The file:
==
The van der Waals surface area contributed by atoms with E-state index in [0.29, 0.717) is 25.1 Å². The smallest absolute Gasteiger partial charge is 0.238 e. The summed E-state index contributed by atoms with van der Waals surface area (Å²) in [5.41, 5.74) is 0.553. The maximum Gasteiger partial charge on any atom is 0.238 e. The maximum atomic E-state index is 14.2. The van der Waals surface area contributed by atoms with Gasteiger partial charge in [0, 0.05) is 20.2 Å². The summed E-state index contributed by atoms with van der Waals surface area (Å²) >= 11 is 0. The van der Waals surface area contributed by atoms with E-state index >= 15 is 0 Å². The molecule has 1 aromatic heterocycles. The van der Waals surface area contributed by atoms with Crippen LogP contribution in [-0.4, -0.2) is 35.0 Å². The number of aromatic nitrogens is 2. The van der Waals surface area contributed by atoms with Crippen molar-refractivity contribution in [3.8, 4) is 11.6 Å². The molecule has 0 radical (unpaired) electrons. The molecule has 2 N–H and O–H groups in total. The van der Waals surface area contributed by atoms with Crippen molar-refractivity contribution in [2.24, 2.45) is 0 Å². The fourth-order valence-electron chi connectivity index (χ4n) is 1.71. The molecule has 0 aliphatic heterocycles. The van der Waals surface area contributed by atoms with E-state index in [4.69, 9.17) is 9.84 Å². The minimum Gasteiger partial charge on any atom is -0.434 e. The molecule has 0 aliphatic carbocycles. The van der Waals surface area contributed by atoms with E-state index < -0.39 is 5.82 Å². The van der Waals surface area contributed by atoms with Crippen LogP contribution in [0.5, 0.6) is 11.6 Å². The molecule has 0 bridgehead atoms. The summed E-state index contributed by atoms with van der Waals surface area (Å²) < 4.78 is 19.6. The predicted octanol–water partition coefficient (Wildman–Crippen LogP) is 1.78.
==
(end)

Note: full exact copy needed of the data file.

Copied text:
The van der Waals surface area contributed by atoms with E-state index in [0.29, 0.717) is 25.1 Å². The smallest absolute Gasteiger partial charge is 0.238 e. The summed E-state index contributed by atoms with van der Waals surface area (Å²) in [5.41, 5.74) is 0.553. The maximum Gasteiger partial charge on any atom is 0.238 e. The maximum atomic E-state index is 14.2. The van der Waals surface area contributed by atoms with Gasteiger partial charge in [0, 0.05) is 20.2 Å². The summed E-state index contributed by atoms with van der Waals surface area (Å²) >= 11 is 0. The van der Waals surface area contributed by atoms with E-state index >= 15 is 0 Å². The molecule has 1 aromatic heterocycles. The van der Waals surface area contributed by atoms with Crippen LogP contribution in [-0.4, -0.2) is 35.0 Å². The number of aromatic nitrogens is 2. The van der Waals surface area contributed by atoms with Crippen molar-refractivity contribution in [3.8, 4) is 11.6 Å². The molecule has 0 radical (unpaired) electrons. The molecule has 2 N–H and O–H groups in total. The van der Waals surface area contributed by atoms with Crippen molar-refractivity contribution in [2.24, 2.45) is 0 Å². The fourth-order valence-electron chi connectivity index (χ4n) is 1.71. The molecule has 0 aliphatic heterocycles. The van der Waals surface area contributed by atoms with E-state index in [4.69, 9.17) is 9.84 Å². The minimum Gasteiger partial charge on any atom is -0.434 e. The molecule has 0 aliphatic carbocycles. The van der Waals surface area contributed by atoms with E-state index < -0.39 is 5.82 Å². The van der Waals surface area contributed by atoms with Crippen LogP contribution in [0.5, 0.6) is 11.6 Å². The molecule has 0 bridgehead atoms. The summed E-state index contributed by atoms with van der Waals surface area (Å²) < 4.78 is 19.6. The predicted octanol–water partition coefficient (Wildman–Crippen LogP) is 1.78.